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Simply put;

Are we able to make any observations of the individual stars in other galaxies?

Is the depth of our scientific knowledge on star systems, based solely on stars in the Milky Way Galaxy alone?

Today, I just had a realization on how big the distance to any other galaxies are compared to the stars in our own Galaxy. I have been into space/pop-sci since I was a kid. I never thought about how limiting that huge gap must be in terms of astronomy.

Then I thought, Is this knowledge so easy to miss?

I have been pondering questions like Fermi Paradox, Drake Equation for many many years without this core awareness regarding observational limitations on stars in other galaxies. But in light of this observational limit on individual star systems in other galaxies, many popular science concepts...just feels overly confident. For example; Dark Energy or Dark Matter.

Did we come up with all of those cosmological theories purely/entirely based on detailed observation in our own Galaxy alone?

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    $\begingroup$ Can you specify what makes you think that the need for dark matter or dark energy comes from observations within Milky Way? In fact, cosmology often deals with scales much larger than galaxies. $\endgroup$
    – scaphys
    Mar 30 at 22:10
  • $\begingroup$ If you would like to see a stunning example for our ability to look way beyond our home galaxy, have a look at Hubble Ultra-Deep Field and Hubble eXtreme Deep Field. $\endgroup$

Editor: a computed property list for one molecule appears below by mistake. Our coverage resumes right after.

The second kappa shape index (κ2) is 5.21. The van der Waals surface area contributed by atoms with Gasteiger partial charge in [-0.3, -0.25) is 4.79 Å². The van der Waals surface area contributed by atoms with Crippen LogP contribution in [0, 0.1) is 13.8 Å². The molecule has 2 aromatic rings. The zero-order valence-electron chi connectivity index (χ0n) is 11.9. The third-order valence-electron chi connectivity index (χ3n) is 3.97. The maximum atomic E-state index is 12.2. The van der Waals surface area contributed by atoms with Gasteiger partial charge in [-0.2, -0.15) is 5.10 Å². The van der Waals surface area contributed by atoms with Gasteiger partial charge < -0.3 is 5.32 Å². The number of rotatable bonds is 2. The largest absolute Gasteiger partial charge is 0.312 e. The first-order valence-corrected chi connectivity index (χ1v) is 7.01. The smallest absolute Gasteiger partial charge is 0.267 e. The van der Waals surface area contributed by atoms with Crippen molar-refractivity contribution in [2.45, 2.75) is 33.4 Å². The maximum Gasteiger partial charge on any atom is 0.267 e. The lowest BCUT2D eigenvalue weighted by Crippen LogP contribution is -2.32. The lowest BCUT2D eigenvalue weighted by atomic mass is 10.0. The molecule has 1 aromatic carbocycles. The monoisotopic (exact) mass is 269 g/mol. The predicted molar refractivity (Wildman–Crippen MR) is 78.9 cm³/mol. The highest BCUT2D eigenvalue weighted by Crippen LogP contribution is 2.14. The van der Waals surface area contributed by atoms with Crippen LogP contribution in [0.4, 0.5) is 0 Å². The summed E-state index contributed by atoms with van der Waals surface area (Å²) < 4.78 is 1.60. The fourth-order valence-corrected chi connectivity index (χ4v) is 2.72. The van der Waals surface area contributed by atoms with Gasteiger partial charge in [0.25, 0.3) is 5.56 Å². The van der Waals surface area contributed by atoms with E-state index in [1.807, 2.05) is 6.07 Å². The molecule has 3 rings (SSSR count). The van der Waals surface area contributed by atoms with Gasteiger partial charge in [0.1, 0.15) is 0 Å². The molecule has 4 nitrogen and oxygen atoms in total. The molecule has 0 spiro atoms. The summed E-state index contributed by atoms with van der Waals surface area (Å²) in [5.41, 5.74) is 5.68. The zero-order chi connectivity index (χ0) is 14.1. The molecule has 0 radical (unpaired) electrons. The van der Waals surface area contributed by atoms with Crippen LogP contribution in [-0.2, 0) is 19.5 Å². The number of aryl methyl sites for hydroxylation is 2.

– scaphys
    Mar 30 at 22:15
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    $\begingroup$ If you're just thinking about this now, you should realize it's much "worse" than you can ever imagine. We never see any of the many nuclear reactions that supposedly happen inside stars, or the distinct layers inside stars. We'll never see the formation of our solar system. We never even see stars evolve, because it takes too long -- we simply see different stars at different stages of their evolution and connect the dots. Literally all of astronomy and all of physics in general is built on massive extrapolation from incomplete observations. And yet it all works... $\endgroup$
    – knzhou
    Mar 30 at 22:17
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    $\begingroup$ It works because we understand the fundamental physics that describe these systems, and we know how to crank out a calculation starting from those, and arriving at predictions for the few things we can directly observe. And yes, it does sound impossible, until you realize that the entire point of astronomy as a field is to do this, and people have been doing it, through great effort, to great success for generations. $\endgroup$
    – knzhou
    Mar 30 at 22:19